This Week in Mario Balotelli: The Spirit of a Champion

In which our hero lives out a redemption story without changing much.
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Manchester City’s improbable Premier League title is a story of redemption. A few weeks ago City looked to have blown their chance at the trophy, blowing a sizable lead with a string of middling performances and dropped points. For the squad to end up with ultimate glory, they had to display a great deal of resolve and character. During much of that stretch, they played without enigmatic striker Mario Balotelli. Depending on who you ask, that was a positive rather than a negative. When we last left our hero, he had earned a red card (and really should have been sent off after about 20 minutes) in a 1-0 loss at Arsenal. His manager claimed he’d never play for the club again and essentially deemed him unmanageable. Pundits all over the globe said he wasn’t the kind of player who wins clubs titles.

Yet there was Balotelli on Sunday, sticking with a tough play and laying it off for Kun Aguero to score the title-winning goal in extra time. It was the play of a young man who cared about the result and showed something of himself in the moment. And, on top of that, Balotelli looked pretty good in his 30 minutes as a substitute, taking shots with the chance of making a breakthrough and injecting some amount of creativity at a time when the Citizens looked hopeful for their goals rather than proactive.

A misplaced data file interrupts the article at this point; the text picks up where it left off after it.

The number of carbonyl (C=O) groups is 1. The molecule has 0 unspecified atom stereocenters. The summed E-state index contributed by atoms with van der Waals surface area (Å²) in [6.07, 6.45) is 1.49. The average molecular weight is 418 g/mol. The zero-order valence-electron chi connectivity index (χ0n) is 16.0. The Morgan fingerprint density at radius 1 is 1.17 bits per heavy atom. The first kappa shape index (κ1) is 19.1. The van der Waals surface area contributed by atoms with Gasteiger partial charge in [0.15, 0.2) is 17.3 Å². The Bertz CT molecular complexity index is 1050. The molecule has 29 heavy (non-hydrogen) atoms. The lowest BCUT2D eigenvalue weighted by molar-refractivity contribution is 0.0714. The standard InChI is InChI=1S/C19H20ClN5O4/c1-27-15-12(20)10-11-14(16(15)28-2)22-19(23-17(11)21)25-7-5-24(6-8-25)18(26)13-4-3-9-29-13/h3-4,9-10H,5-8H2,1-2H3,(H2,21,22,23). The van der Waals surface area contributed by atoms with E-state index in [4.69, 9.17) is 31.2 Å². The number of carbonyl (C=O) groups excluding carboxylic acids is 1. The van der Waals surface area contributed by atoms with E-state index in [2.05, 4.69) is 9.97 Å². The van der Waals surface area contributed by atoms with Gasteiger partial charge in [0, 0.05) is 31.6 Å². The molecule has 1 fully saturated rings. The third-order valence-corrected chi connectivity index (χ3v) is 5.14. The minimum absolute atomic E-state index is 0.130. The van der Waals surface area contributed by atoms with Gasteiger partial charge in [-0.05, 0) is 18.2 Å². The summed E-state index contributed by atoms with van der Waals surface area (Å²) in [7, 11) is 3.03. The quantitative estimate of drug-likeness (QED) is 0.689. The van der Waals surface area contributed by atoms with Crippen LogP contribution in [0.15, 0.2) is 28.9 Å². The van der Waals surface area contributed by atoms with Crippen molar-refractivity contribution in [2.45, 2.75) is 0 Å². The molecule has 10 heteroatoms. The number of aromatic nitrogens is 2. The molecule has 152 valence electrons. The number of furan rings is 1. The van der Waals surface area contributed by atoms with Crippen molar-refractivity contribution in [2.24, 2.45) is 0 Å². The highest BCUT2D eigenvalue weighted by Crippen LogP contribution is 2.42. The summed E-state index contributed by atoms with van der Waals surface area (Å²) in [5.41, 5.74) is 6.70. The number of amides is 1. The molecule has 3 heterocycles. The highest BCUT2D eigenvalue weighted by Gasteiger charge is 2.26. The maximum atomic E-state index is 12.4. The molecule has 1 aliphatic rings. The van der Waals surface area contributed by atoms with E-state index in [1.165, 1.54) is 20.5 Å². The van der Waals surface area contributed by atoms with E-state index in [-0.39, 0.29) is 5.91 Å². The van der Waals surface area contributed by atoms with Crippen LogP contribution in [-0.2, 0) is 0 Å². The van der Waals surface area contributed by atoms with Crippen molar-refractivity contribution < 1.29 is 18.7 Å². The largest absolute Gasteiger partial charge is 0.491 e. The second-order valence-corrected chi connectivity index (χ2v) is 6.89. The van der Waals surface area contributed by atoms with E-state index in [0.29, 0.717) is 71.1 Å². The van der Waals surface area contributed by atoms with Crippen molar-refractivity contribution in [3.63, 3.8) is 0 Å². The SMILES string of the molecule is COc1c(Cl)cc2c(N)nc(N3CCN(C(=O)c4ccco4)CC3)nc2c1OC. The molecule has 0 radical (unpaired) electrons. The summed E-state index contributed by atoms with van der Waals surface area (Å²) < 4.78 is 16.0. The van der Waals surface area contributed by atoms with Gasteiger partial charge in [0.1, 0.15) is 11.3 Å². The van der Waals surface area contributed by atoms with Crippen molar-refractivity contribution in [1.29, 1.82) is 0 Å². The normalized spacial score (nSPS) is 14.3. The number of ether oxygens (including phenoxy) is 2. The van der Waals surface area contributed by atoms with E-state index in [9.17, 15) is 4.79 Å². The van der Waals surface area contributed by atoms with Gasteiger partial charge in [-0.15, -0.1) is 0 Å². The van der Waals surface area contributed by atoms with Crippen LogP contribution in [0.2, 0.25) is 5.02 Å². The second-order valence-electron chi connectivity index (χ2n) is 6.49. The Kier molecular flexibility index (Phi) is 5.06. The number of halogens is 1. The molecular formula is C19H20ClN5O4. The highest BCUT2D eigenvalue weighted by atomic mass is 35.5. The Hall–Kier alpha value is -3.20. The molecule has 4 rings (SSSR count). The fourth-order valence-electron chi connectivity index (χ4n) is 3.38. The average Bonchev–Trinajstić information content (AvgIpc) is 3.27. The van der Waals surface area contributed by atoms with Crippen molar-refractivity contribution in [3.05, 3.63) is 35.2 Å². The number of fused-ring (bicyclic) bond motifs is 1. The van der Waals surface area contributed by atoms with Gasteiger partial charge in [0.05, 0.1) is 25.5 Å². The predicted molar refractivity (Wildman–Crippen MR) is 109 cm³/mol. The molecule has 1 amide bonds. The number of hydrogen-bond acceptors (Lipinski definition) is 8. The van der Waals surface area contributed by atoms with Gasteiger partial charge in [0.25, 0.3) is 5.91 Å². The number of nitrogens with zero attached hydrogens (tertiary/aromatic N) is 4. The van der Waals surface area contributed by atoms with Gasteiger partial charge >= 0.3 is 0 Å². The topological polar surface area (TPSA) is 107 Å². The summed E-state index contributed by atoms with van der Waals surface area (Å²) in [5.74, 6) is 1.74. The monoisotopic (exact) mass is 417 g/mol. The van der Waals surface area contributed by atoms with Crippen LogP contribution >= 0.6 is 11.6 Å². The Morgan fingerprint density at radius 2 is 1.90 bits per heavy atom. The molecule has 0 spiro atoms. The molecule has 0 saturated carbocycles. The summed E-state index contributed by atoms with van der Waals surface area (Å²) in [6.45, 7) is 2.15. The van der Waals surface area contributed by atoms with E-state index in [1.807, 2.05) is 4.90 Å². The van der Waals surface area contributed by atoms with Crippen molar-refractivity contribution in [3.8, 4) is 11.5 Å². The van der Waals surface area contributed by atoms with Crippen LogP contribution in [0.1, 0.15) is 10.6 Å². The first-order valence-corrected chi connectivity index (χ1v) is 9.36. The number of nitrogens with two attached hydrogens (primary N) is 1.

In a typical redemption story, we would claim that Balotelli had learned his lesson and proved his mettle as a real live Premier League player. The truth is a little messier, because the other incidents of the day suggest Balotelli is the same person he was when Roberto Mancini momentarily divested himself of their relationship’s responsibilities. When QPR midfielder and self-proclaimed pacifist Joey Barton was sent off in the 55th minute for elbowing Carlos Tevez in the face, Balotelli yelled the Smiths-loving Scouser off the pitch as if he were a fan. Far from being humble or mature, Balotelli acted out like a child. And then, after the match, he told his detractors they now have to shut up:

More importantly, even the nature of Balotelli’s last-minute heroics are not particularly new to his season. In January, he earned and scored the winning penalty in a huge match against then-contenders Tottenham; on the last day of March, he scored two goals — including one of the goals of the BPL season — to reach a poor 3-3 home draw with Sunderland that nevertheless proved to be a huge result given the final standings. There were similar moments throughout the season: scoring the lone goal in a match with Chelsea, setting up other winners, etc. Balotelli was not a flake who scored in meaningless moments during blowouts, but one of the five or ten most positive figures in Manchester City’s season. Without him, they wouldn’t have won.

The upshot of this is that Balotelli didn’t learn anything to come through with the title-clinching assist, because his performance in the match (both on the pitch and on the sidelines) was in keeping with what he did throughout the season. He was, as I’ve said before in this space, a player defined by both good and bad incidents, often in close proximity to each other. There was no real narrative or path, just a set of good moments and bad moments on the way to an ending. It was a comic picaresque, not a bildungsroman.